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Preparing for the worst and for death

Preparing for the worst and for death

Wednesday of Holy Week
by Fr. Roy Cimagala

“AMEN, I say to you, one of you will betray me.” (Mt 26,21) With these words of Christ, let us be warned about the worst things that can come to us in life. So, with Christ, let us prepare ourselves for the worst scenario in our life and for death itself.

By preparing for the worst scenario, we would be imitating Christ himself who, in redeeming us, prepared himself for the worst. In fact, he already knew about his death and how it was going to be. “The Son of Man is to be handed over to men and they will kill him,” he told his disciples, “and three days after his death the Son of Man will rise.” (Mk 9,31)

Preparing for the worst scenario may mean that we come out with various alternative plans so that we can move on. This is always recommendable. But we have to remember that the most important way to prepare for the worst is just to be with God. It is always possible that even our alternative plans may fail. Yet what cannot fail is when we stick with God no matter what.

This point was highlighted in that episode of the sisters, Martha and Mary, welcoming Christ in their house. (cfr. Lk 10,38-42) Martha was busy doing the chores of hospitality, while Mary simply sat at the foot of Christ, listening to him.

When Martha complained to Christ that her sister was not helping her, Christ reminded her that while what she was doing were good, there was only one thing that was necessary, and Mary, her sister, chose it, and it will not be taken away from her.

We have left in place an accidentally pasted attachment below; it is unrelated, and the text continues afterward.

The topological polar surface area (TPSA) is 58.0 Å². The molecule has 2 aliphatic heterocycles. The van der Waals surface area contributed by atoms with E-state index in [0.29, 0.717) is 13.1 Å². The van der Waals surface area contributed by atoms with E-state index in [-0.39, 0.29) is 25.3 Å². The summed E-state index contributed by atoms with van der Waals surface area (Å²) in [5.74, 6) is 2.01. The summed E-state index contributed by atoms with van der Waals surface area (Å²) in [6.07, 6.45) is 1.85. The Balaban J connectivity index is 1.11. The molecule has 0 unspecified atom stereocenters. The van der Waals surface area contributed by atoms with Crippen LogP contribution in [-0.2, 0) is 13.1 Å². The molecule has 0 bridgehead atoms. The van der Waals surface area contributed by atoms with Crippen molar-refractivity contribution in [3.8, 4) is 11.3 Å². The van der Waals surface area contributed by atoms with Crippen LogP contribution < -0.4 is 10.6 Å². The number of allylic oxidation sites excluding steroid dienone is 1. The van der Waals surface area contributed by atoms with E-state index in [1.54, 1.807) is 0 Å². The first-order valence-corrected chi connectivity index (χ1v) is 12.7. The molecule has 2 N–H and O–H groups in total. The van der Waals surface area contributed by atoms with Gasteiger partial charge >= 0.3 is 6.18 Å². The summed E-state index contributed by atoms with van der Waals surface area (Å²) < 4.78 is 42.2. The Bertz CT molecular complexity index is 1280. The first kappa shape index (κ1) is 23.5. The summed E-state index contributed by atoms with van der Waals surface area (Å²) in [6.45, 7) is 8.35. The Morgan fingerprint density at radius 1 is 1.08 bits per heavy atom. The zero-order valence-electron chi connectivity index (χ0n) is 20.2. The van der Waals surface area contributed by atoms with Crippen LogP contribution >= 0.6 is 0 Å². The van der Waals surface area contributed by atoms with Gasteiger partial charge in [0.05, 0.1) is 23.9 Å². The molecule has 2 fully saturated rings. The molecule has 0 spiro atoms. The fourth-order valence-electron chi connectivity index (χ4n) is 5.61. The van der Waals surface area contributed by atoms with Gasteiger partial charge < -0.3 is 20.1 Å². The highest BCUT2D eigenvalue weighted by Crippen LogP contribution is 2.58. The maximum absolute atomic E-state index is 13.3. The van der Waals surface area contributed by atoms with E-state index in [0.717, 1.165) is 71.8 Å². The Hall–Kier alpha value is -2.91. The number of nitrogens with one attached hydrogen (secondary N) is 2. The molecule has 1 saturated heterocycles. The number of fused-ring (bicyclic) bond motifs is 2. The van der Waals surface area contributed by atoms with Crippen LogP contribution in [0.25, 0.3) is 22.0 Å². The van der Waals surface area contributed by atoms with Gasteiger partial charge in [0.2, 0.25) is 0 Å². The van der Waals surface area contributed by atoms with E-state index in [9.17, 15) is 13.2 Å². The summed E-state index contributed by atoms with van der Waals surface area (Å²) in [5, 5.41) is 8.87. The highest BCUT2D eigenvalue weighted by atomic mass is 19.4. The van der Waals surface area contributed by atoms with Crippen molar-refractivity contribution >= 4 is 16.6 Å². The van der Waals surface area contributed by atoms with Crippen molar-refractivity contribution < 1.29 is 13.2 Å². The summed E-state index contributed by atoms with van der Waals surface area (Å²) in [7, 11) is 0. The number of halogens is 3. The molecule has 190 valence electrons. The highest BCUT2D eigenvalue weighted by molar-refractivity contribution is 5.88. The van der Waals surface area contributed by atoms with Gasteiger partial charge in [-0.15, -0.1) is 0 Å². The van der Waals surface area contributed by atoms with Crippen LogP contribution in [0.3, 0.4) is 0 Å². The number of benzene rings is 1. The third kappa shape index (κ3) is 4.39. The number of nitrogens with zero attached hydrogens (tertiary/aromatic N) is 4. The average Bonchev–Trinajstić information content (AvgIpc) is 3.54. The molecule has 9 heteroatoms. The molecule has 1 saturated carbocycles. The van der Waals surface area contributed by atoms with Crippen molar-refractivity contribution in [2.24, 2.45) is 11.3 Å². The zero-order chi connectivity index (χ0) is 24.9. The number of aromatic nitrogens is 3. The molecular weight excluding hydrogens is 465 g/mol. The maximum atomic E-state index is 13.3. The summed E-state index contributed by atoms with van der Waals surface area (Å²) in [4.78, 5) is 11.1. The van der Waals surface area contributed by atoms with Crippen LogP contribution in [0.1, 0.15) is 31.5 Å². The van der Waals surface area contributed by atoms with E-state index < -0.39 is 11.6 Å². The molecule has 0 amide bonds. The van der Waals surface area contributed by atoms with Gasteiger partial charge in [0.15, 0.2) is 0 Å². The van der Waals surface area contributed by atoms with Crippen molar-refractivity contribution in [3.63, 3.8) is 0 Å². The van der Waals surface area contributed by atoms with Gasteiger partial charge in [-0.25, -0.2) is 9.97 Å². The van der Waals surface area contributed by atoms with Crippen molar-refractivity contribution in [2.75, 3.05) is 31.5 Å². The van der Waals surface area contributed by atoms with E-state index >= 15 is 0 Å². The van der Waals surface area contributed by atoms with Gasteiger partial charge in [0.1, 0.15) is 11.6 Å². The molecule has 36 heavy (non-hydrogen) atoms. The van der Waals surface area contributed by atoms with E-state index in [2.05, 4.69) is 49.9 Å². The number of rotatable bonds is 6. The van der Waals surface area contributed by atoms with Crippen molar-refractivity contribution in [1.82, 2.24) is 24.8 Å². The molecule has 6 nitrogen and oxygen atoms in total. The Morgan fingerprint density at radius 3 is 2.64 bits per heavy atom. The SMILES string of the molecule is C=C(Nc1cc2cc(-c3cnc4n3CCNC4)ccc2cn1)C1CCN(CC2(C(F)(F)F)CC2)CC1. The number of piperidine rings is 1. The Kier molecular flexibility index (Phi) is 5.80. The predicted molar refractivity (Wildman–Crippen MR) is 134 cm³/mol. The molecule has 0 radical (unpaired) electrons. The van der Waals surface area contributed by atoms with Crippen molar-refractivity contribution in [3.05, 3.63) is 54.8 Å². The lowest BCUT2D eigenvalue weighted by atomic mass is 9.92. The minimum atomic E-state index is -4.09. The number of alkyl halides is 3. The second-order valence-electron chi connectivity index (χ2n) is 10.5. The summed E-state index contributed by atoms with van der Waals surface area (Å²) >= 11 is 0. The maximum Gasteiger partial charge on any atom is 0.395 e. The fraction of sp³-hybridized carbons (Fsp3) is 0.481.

We have to be clear about this point. Yes, we will try our best, stretching ourselves to the limit, to make all our projects and endeavors succeed. Still things can turn out the opposite. Due to this possibility we make some alternative plans to move on. But still, these may fail. The last resort, and in fact, what should always be with us, should be the conviction that we be with God whatever be the outcome of our efforts.

St. Paul in his letter to the Romans assures us that as long as we are with God, everything will work out for the good. “We know that in all things,” he said, “God works for the good of those who love him…” (8,28)

And neither should we be afraid of death. And that’s because the truth about death, according to our Christian faith, is actually so beautiful that, in a manner of speaking, we should be dying for it to come. No wonder, saints like St. Francis called death Sister Death, and they heartily welcomed it even if it came through martyrdom.

For a Christian believer, death is actually the final liberation, the entrance to eternal and definitive life for us. While it came as a result of sin, its sting has been removed with the redemptive passion and death of Christ. “Where, O death, is your victory?,” exults St. Paul. “Where, O death, is your sting?” (1 Cor 15,55)

For a Christian believer, death comes at the most appropriate time and in the most appropriate manner. Obviously, this has to be seen from the point of view of faith, because death will always appear as untimely and unwelcome by our human standards alone.

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